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High School Students as Ecologists: Learning the Nature of Science through the Science of Nature

Paper presented by T. DePriest at the 88th Annual Meetings of the Ecological Society of America. Savannah, GA, 2003.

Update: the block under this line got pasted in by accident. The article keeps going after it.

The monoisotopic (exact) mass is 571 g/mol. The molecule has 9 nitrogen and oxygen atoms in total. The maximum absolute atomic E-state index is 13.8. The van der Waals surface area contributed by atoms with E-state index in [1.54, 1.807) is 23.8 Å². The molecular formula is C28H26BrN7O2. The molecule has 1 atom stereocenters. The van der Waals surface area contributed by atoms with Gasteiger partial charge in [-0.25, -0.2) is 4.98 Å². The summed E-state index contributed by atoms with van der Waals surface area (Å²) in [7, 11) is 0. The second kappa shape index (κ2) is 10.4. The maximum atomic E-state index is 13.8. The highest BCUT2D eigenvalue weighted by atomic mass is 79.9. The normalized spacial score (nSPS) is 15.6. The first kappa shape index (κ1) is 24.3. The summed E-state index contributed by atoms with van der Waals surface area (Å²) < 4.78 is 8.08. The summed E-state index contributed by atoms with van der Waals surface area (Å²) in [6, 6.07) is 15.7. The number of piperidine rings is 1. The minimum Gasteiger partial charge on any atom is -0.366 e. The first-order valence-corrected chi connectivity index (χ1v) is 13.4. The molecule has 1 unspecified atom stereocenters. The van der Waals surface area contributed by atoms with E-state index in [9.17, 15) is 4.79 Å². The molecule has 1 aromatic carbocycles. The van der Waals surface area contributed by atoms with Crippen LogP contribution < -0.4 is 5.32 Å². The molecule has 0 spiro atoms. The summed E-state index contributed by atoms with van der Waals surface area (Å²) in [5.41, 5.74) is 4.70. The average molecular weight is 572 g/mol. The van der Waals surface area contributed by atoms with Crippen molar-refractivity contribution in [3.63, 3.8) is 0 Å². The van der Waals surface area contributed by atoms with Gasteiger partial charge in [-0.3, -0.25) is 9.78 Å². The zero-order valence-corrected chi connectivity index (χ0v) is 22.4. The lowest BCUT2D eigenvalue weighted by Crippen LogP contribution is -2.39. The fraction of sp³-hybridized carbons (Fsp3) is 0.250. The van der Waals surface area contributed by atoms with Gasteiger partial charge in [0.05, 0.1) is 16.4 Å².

Scientists have the capacity to play a key role in the education of secondary school students through engaging them in research activities. However, to be effective at meeting new standards in science education the learning experience must include more than following a research protocol. As a participant in a NSF program that places graduate students in school settings to teach science, I attempted to integrate my own experiences in forest ecology research into an educational setting for the purpose of meeting current reform standards, which emphasize learning the nature of science (NOS) and skills in scientific inquiry. In one project we carried out investigations into local “Old-growth” forests through a structured inquiry in which I defined the class research goal of establishing a “null model” for native forest ecosystems based on specific biological (tree size class and species composition) and physical (amount of course woody debris and leaf litter depth) characteristics. The curriculum then follows a pedagogical model that reflects a progression from structured inquiry to guided, and eventually open-inquiry through a process of shifting the identification of the research question and research process from the instructor to the student. In another project, we applied a research protocol to investigate the genetic variability of sugar levels in the sap of maple trees in an active sugarbush. My goal for this project was to investigate methods of incorporating aspects of the NOS related to the research process into a structured inquiry model. From these experiences I learned that attempting to meet science education standards through facilitating student research involved not only an integration of skills in ecological research processes, but also a critical reflection of my own conceptions of the NOS.



 

 

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